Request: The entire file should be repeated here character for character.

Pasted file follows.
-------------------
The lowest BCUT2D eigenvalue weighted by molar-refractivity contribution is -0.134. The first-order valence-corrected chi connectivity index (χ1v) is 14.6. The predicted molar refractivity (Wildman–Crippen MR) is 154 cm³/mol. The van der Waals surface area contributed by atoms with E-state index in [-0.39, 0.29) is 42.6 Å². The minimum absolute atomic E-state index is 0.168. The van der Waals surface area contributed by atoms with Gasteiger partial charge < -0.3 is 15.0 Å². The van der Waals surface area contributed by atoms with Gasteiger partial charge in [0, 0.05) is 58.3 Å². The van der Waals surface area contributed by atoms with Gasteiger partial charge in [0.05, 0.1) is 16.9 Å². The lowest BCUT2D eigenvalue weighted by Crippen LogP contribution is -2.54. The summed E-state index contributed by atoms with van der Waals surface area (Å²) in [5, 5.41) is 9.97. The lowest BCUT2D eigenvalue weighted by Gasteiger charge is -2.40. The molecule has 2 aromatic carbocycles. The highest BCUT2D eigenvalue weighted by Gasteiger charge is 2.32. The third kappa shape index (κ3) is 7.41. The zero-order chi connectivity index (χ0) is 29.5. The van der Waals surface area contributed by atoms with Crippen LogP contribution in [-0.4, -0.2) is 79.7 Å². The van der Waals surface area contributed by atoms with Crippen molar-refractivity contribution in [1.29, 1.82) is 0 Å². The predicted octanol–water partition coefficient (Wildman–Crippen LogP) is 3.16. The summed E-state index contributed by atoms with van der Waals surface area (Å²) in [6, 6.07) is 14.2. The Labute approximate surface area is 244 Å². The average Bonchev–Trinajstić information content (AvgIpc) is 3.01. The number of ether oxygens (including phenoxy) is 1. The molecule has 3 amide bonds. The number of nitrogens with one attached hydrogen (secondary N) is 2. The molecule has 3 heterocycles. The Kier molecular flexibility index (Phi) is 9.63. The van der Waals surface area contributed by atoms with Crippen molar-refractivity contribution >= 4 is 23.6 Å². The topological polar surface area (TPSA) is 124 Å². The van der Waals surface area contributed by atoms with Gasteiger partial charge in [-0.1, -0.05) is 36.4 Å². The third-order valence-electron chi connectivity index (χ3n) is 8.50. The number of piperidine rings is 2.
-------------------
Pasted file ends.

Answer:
The lowest BCUT2D eigenvalue weighted by molar-refractivity contribution is -0.134. The first-order valence-corrected chi connectivity index (χ1v) is 14.6. The predicted molar refractivity (Wildman–Crippen MR) is 154 cm³/mol. The van der Waals surface area contributed by atoms with E-state index in [-0.39, 0.29) is 42.6 Å². The minimum absolute atomic E-state index is 0.168. The van der Waals surface area contributed by atoms with Gasteiger partial charge < -0.3 is 15.0 Å². The van der Waals surface area contributed by atoms with Gasteiger partial charge in [0, 0.05) is 58.3 Å². The van der Waals surface area contributed by atoms with Gasteiger partial charge in [0.05, 0.1) is 16.9 Å². The lowest BCUT2D eigenvalue weighted by Crippen LogP contribution is -2.54. The summed E-state index contributed by atoms with van der Waals surface area (Å²) in [5, 5.41) is 9.97. The lowest BCUT2D eigenvalue weighted by Gasteiger charge is -2.40. The molecule has 2 aromatic carbocycles. The highest BCUT2D eigenvalue weighted by Gasteiger charge is 2.32. The third kappa shape index (κ3) is 7.41. The zero-order chi connectivity index (χ0) is 29.5. The van der Waals surface area contributed by atoms with Crippen LogP contribution in [-0.4, -0.2) is 79.7 Å². The van der Waals surface area contributed by atoms with Crippen molar-refractivity contribution in [1.29, 1.82) is 0 Å². The predicted octanol–water partition coefficient (Wildman–Crippen LogP) is 3.16. The summed E-state index contributed by atoms with van der Waals surface area (Å²) in [6, 6.07) is 14.2. The Labute approximate surface area is 244 Å². The average Bonchev–Trinajstić information content (AvgIpc) is 3.01. The number of ether oxygens (including phenoxy) is 1. The molecule has 3 amide bonds. The number of nitrogens with one attached hydrogen (secondary N) is 2. The molecule has 3 heterocycles. The Kier molecular flexibility index (Phi) is 9.63. The van der Waals surface area contributed by atoms with Crippen molar-refractivity contribution >= 4 is 23.6 Å². The topological polar surface area (TPSA) is 124 Å². The van der Waals surface area contributed by atoms with Gasteiger partial charge in [-0.1, -0.05) is 36.4 Å². The third-order valence-electron chi connectivity index (χ3n) is 8.50. The number of piperidine rings is 2.